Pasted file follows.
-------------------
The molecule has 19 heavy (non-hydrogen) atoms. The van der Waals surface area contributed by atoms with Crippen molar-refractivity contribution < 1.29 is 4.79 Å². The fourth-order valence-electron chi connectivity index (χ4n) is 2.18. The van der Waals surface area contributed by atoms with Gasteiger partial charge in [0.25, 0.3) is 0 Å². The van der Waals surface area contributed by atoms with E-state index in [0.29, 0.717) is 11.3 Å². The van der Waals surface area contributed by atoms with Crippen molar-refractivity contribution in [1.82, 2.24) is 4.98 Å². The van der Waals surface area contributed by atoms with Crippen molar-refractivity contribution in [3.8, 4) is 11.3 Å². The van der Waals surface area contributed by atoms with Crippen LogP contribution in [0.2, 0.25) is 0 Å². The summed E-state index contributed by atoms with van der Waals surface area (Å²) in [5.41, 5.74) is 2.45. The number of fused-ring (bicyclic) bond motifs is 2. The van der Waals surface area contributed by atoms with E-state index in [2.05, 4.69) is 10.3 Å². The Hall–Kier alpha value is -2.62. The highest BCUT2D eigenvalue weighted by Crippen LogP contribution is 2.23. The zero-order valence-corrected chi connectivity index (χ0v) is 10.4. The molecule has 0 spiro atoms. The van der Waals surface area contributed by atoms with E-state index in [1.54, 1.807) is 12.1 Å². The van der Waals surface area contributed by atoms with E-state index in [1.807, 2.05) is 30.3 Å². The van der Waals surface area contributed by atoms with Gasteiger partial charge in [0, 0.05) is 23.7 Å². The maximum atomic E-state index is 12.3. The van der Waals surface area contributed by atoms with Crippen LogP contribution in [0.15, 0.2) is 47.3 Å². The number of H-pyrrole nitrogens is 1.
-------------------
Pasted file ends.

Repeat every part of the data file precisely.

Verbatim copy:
The molecule has 19 heavy (non-hydrogen) atoms. The van der Waals surface area contributed by atoms with Crippen molar-refractivity contribution < 1.29 is 4.79 Å². The fourth-order valence-electron chi connectivity index (χ4n) is 2.18. The van der Waals surface area contributed by atoms with Gasteiger partial charge in [0.25, 0.3) is 0 Å². The van der Waals surface area contributed by atoms with E-state index in [0.29, 0.717) is 11.3 Å². The van der Waals surface area contributed by atoms with Crippen molar-refractivity contribution in [1.82, 2.24) is 4.98 Å². The van der Waals surface area contributed by atoms with Crippen molar-refractivity contribution in [3.8, 4) is 11.3 Å². The van der Waals surface area contributed by atoms with Crippen LogP contribution in [0.2, 0.25) is 0 Å². The summed E-state index contributed by atoms with van der Waals surface area (Å²) in [5.41, 5.74) is 2.45. The number of fused-ring (bicyclic) bond motifs is 2. The van der Waals surface area contributed by atoms with E-state index in [2.05, 4.69) is 10.3 Å². The Hall–Kier alpha value is -2.62. The highest BCUT2D eigenvalue weighted by Crippen LogP contribution is 2.23. The zero-order valence-corrected chi connectivity index (χ0v) is 10.4. The molecule has 0 spiro atoms. The van der Waals surface area contributed by atoms with E-state index in [1.54, 1.807) is 12.1 Å². The van der Waals surface area contributed by atoms with E-state index in [1.807, 2.05) is 30.3 Å². The van der Waals surface area contributed by atoms with Gasteiger partial charge in [0, 0.05) is 23.7 Å². The maximum atomic E-state index is 12.3. The van der Waals surface area contributed by atoms with Crippen LogP contribution in [0.15, 0.2) is 47.3 Å². The number of H-pyrrole nitrogens is 1.